Maybe defining "blackness" is something we should stop doing. We’ve been trying for years, and it’s never worked out. Maybe we should stop arguing about whether or not someone is black enough to appropriate black culture. Maybe we should stop worrying about who the n-word belongs to.
Instead, maybe we should just stick to the Daquan Test
That is, whereas the Turing Test requires that a computer has enough of the trappings of "humanity" to fool us 70 percent of the time, the Daquan Test simply requires that a person display enough "cultural competence" to function as an entertaining "black" person. They might actually fool us, like Ms. Daquan has done for the past week or so. Or, they might just be culturally fluent enough in commercial "blackness" to provide an entertaining spectacle, like Iggy Azalea does.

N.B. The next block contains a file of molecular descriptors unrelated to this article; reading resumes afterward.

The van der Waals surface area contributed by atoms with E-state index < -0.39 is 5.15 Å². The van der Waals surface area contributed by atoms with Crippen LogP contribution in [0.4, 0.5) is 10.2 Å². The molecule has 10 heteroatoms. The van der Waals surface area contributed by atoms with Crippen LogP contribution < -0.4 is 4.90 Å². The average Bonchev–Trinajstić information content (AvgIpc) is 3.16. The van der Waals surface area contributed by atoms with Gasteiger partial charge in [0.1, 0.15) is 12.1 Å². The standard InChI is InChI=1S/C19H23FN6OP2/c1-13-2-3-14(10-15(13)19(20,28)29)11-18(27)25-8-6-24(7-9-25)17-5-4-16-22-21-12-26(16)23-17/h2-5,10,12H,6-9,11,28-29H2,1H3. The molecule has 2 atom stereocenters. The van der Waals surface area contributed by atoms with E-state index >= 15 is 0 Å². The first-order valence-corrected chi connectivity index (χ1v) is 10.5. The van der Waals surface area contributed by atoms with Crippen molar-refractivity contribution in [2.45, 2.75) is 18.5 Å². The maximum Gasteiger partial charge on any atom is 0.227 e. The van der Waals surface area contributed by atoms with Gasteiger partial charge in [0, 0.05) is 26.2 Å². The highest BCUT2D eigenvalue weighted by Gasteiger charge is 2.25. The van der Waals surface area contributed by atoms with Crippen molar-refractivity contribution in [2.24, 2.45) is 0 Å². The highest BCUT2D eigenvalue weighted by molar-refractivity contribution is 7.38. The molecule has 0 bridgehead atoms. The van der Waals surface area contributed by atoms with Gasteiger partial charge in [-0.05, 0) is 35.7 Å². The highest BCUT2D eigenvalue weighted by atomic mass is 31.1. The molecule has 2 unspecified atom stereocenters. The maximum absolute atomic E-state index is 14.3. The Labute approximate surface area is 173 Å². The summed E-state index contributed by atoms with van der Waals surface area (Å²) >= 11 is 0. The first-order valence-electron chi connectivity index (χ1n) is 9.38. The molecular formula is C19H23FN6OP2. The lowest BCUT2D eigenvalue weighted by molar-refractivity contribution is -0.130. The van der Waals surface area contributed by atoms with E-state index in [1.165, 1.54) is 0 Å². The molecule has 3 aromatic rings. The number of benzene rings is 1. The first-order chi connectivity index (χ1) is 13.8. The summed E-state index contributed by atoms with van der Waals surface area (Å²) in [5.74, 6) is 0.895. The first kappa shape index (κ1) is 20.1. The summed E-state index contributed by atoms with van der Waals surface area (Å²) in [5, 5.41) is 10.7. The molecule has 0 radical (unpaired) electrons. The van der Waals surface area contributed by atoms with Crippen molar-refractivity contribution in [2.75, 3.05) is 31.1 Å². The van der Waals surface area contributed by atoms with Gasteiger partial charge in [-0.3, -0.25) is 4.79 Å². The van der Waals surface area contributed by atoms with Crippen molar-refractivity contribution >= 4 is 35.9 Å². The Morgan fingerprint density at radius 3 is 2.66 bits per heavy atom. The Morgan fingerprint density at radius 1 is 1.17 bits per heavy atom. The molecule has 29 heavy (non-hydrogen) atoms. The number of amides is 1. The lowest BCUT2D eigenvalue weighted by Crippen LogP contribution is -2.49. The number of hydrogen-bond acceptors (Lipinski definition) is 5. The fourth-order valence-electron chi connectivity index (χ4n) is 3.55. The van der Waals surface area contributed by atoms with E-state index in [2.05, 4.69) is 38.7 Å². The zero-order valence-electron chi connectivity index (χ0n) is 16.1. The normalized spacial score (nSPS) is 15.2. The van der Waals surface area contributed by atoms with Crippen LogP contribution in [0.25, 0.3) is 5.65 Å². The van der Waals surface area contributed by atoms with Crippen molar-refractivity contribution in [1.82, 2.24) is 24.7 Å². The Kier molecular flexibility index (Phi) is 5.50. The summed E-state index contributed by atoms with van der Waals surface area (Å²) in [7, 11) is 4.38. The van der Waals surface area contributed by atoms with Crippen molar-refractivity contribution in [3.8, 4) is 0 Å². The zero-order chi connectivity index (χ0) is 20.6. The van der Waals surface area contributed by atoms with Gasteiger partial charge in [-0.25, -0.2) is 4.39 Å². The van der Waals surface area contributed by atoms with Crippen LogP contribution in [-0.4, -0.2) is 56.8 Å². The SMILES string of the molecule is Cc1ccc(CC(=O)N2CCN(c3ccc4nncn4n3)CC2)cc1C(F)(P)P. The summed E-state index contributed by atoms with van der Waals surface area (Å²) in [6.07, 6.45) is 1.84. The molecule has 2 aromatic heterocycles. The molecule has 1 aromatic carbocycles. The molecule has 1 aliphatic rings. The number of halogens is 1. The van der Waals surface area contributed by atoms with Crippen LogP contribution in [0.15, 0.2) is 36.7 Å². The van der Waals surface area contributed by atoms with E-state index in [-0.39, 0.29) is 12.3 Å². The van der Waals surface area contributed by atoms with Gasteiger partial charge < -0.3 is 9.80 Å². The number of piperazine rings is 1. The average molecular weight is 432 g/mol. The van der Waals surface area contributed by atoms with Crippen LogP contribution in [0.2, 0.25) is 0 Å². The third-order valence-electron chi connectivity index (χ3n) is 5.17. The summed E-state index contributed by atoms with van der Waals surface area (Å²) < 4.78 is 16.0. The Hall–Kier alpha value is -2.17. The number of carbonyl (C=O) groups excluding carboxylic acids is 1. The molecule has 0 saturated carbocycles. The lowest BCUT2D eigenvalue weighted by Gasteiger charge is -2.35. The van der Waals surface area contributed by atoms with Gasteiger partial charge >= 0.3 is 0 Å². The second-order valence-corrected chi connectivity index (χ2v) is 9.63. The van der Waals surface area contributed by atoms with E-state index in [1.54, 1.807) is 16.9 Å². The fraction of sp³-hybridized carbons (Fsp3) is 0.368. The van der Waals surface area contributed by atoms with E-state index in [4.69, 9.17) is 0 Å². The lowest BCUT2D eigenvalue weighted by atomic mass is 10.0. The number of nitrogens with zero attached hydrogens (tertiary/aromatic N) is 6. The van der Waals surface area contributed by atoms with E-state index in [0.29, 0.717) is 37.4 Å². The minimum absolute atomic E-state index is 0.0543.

Just to be clear: I’m not saying that the appropriation or definition of "blackness" are completely irrelevant issues, but I am saying that, as a society, maybe we aren’t ready to have this conversation yet.
Maybe we need to take it a bit slower. Maybe we need to think about Daquan himself. Maybe we need to think about what it is that is so interesting about black people. Maybe we need to think about why certain fringe elements of a tiny fraction of a few black people’s lives (rap, dancing, or singing) have come to represent an entire population of people.
And then, maybe we should think about why we’re so protective of those things.
The future of black entertainment
In 1988, a play called M. Butterfly hit Broadway. It was based on the true story of a relationship between a French diplomat, and the male Peking Opera singer that seduced him. One of the play's weirder lines is spoken by the opera singer: “Why, in the Peking Opera, are women’s roles played by men?…Because only a man knows how a woman is supposed to act.”